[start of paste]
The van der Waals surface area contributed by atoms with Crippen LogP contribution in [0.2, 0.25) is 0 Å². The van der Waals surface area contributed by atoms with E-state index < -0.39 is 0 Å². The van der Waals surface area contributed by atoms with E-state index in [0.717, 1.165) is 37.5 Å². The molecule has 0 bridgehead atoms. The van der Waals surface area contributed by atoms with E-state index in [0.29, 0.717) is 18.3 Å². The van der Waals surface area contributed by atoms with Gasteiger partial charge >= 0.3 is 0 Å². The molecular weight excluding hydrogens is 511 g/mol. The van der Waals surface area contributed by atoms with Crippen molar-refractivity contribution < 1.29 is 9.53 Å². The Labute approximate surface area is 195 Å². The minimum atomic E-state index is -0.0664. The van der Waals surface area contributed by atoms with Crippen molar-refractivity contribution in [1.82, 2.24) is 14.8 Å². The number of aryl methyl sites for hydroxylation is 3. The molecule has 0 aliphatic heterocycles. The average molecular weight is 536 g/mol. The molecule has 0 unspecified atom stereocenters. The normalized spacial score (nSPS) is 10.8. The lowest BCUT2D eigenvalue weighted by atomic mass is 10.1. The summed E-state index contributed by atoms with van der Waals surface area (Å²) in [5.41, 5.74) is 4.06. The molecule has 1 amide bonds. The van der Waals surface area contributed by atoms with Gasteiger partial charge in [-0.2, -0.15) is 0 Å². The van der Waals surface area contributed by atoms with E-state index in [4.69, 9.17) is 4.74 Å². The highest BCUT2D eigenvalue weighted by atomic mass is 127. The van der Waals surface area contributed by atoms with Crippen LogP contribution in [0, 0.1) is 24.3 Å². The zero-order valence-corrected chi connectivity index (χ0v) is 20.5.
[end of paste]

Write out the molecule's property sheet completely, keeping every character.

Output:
The van der Waals surface area contributed by atoms with Crippen LogP contribution in [0.2, 0.25) is 0 Å². The van der Waals surface area contributed by atoms with E-state index < -0.39 is 0 Å². The van der Waals surface area contributed by atoms with E-state index in [0.717, 1.165) is 37.5 Å². The molecule has 0 bridgehead atoms. The van der Waals surface area contributed by atoms with E-state index in [0.29, 0.717) is 18.3 Å². The van der Waals surface area contributed by atoms with Gasteiger partial charge >= 0.3 is 0 Å². The molecular weight excluding hydrogens is 511 g/mol. The van der Waals surface area contributed by atoms with Crippen molar-refractivity contribution < 1.29 is 9.53 Å². The Labute approximate surface area is 195 Å². The minimum atomic E-state index is -0.0664. The van der Waals surface area contributed by atoms with Crippen molar-refractivity contribution in [1.82, 2.24) is 14.8 Å². The number of aryl methyl sites for hydroxylation is 3. The molecule has 0 aliphatic heterocycles. The average molecular weight is 536 g/mol. The molecule has 0 unspecified atom stereocenters. The normalized spacial score (nSPS) is 10.8. The lowest BCUT2D eigenvalue weighted by atomic mass is 10.1. The summed E-state index contributed by atoms with van der Waals surface area (Å²) in [5.41, 5.74) is 4.06. The molecule has 1 amide bonds. The van der Waals surface area contributed by atoms with Gasteiger partial charge in [-0.2, -0.15) is 0 Å². The van der Waals surface area contributed by atoms with E-state index in [4.69, 9.17) is 4.74 Å². The highest BCUT2D eigenvalue weighted by atomic mass is 127. The van der Waals surface area contributed by atoms with Crippen LogP contribution in [0, 0.1) is 24.3 Å². The zero-order valence-corrected chi connectivity index (χ0v) is 20.5.